Bullying has become a hot topic in the U.S., hitting a cultural nerve as evidenced by the buzz surrounding the recent release of a documentary called “Bully” as well as a book entitled The Bully Society: School Shootings and the Crisis of Bullying in America’s Schools (NYU Press)”.
Bullying is a major cause of stress and can leave anyone feeling hurt, angry, frightened, and even depressed. By learning about why some people bully and why others are bullied, you can help yourself or a loved one cope with bullying, and develop the resilience and self-confidence to overcome such trauma and have high esteem and channel your life to be in a harmonious place.
What drives a person to torment someone else? To make another’s life intolerable, until the bullied, dreading the thought of one more vicious attack can only wonder: When will it end? Will it ever end? And how will I survive?
Bullying and stress in the workplace
Chances are if you work with others, you’ll be bullied at some point in your career.
In the U.S., where the practice is being studied, an estimated 37% of workers, or about 54 million people, have been bullied at the office, or repeatedly mistreated in a health-harming way, according to a 2007 Zogby International survey. The percentage balloons to 49% of workers, 71.5 million people, when witnesses are included.
While hard to quantify, workplace bullying is clearly costly for employees as well as employers.
About 45% of individuals targeted by bullies at work suffer stress-related health problems, according to the Zogby survey. That could include cardiovascular problems, an impaired immune system, debilitating anxiety and even post-traumatic stress disorder, says Gary Namie director of the Workplace Bullying Institute and president of Work Doctor, a consulting firm that specializes in correcting and preventing workplace bullying.
Most of our stress doesn’t come from the work itself, but instead the people with whom we are involved. Create an awareness of how other people are making you feel, and if they aren’t treating you right then stand up for yourself or seek help.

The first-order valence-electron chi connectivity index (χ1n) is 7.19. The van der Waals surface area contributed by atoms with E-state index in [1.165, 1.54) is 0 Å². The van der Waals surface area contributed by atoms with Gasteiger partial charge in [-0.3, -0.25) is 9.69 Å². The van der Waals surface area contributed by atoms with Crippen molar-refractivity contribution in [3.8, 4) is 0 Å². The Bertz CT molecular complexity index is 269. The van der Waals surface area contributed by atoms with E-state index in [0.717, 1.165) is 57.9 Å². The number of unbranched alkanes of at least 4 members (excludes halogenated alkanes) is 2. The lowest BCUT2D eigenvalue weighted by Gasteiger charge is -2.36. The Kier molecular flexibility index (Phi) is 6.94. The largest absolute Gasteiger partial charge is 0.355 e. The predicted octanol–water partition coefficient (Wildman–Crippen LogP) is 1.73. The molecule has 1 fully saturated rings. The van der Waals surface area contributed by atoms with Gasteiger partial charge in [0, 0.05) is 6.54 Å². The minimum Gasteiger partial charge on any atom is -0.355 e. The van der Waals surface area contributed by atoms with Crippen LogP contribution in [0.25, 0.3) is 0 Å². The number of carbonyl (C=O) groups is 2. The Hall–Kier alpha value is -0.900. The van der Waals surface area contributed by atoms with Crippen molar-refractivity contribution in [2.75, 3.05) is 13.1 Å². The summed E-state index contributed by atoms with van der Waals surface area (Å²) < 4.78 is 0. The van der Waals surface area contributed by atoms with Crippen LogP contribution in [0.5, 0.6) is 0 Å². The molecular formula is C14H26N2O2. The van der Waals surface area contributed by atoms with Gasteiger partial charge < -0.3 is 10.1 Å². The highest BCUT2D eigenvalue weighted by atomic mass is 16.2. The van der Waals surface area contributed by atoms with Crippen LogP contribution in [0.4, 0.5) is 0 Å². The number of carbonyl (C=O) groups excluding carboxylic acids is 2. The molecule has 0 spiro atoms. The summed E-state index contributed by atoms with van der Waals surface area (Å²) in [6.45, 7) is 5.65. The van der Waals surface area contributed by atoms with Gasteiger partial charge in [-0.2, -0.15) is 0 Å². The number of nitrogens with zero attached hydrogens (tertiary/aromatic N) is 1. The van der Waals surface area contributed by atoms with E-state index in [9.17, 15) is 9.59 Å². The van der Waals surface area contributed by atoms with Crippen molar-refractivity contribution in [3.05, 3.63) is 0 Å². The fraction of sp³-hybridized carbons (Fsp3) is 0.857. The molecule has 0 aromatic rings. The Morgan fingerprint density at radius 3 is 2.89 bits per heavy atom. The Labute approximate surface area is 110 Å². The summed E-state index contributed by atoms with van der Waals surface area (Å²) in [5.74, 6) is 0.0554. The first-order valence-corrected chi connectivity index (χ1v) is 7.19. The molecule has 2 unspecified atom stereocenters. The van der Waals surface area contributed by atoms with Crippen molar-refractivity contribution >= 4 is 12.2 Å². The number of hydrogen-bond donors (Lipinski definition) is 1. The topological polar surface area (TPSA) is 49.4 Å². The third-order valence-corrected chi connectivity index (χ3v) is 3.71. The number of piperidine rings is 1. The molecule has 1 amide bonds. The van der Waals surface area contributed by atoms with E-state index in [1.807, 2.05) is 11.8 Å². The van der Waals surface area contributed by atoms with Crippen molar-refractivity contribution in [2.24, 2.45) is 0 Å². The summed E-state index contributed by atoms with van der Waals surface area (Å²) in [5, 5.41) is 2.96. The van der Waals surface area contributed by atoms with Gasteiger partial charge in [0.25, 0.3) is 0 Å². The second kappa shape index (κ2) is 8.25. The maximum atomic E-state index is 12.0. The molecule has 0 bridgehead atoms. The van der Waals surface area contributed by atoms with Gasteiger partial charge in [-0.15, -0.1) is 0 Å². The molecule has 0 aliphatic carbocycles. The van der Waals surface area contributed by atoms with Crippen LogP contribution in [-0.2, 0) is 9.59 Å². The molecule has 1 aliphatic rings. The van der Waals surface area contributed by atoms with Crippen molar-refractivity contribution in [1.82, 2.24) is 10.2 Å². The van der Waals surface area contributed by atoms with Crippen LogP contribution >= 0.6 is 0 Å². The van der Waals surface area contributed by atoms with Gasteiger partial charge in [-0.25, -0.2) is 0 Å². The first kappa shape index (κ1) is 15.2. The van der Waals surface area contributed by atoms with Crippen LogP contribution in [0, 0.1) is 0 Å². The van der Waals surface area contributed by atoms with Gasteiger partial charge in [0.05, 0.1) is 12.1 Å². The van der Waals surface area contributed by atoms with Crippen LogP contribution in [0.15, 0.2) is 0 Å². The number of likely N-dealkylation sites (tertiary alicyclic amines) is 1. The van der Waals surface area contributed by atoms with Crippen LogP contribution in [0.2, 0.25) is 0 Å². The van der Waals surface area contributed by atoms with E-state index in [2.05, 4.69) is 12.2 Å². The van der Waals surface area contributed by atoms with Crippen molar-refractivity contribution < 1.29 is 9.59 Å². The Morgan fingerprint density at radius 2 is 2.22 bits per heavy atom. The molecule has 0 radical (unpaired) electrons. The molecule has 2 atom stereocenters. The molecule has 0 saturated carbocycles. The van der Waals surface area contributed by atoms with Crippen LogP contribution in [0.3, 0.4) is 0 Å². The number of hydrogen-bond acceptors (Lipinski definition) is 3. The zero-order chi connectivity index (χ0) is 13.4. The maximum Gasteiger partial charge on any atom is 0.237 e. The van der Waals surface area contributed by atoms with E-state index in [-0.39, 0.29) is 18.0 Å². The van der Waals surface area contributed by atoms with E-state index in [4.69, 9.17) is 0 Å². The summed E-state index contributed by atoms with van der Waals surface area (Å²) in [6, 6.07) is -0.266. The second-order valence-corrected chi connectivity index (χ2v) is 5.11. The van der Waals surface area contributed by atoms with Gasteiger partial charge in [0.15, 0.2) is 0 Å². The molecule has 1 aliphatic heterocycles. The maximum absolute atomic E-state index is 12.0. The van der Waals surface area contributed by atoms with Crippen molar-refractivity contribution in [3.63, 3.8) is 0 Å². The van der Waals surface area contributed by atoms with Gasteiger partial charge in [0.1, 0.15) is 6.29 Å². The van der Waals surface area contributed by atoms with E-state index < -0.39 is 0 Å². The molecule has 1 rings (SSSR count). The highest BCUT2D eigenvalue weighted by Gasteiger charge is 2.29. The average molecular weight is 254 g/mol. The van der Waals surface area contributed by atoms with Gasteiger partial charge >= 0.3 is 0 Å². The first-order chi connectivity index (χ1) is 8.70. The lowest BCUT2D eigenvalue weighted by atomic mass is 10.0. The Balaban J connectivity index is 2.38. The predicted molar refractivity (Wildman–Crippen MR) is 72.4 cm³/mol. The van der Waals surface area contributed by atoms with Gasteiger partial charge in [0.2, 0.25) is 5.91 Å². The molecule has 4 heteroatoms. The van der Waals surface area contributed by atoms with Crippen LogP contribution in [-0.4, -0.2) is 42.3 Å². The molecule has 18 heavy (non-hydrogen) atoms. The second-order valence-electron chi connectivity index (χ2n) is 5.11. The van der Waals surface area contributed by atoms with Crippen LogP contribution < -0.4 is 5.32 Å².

Bullying and cyber-bullying in schools
Research shows that about 25 percent of kids in the United States experience bullying while even more of us are impacted by cyber-bullying. So what is bullying? Bullying is considered a repeated and intentional act of aggression where one or more people plan to harm or upset another person physically, verbally, or psychologically. While there are many reasons why bullies may be targeting you, the main reasons are usually your physical appearance or social standing within your peer group.
Bullying is repeated aggressive behavior that can be physical, verbal, or relational. Boys frequently bully using physical threats and actions, while girls are more likely to engage in verbal or relationship bullying. The results are similar in that victims of bullying are made to feel hurt, angry, afraid, helpless, hopeless, isolated, ashamed, and even guilty that the bullying is somehow their fault. Victims’ physical health is likely to suffer, and they are at a greater risk of developing mental health problems such as depression, anxiety, low self-esteem, adult onset PTSD (post-traumatic stress disorder) and even death. A recent study suggests found that up to 44% of suicides among 10- to 14-year-olds may be bullying-related. 
The most destructive aspect of bullying lies in its repetition. Bullies are often relentless, bullying over and over again for unforgiving amounts of time. Victims of bullying often live in constant fear of where and when the bully will strike next and to what extent they will attack. This repetition has never been more visible what with our living in the era of technology and social media; cyber-bullying has made bullying even worse!
Bullying is often a learned behavior and many bullies can learn aggressive behavior at home. Research suggests that some kids and teens may become more aggressive by the amount of violent content the children are exposed to via TV, movies, or video games. Also, parents often can set a bad example for their kids through their own bullying behavior toward one another, their own children are even complete strangers.
Parents dealing with a bullying child should first educate their child about bullying. Your child may have difficulty reading social signs or may not understand how hurtful their behavior can be. Foster empathy by encouraging your child to look at their actions from the victim’s perspective. Remind your child that bullying can have legal consequences. Remember you are a model for your children. Kids learn from adults’ aggressive or mean-spirited behavior.
Paul Huljich, author of the forthcoming publication “Stress Pandemic” feels that stress plays a key factor in what can cause bullying. “By managing stress, we can begin to tackle the heart of what often can lead to children bullying each other.” Huljich states, “Teach your child positive ways to manage stress. Your child’s bullying may be an attempt at relieving stress, or your own stress, anxiety, or worry may be creating an unstable home environment. Exercise, Diet and Stress Reduction techniques are just a few of the ways for both kids and adults alike to let off steam and relieve stress.”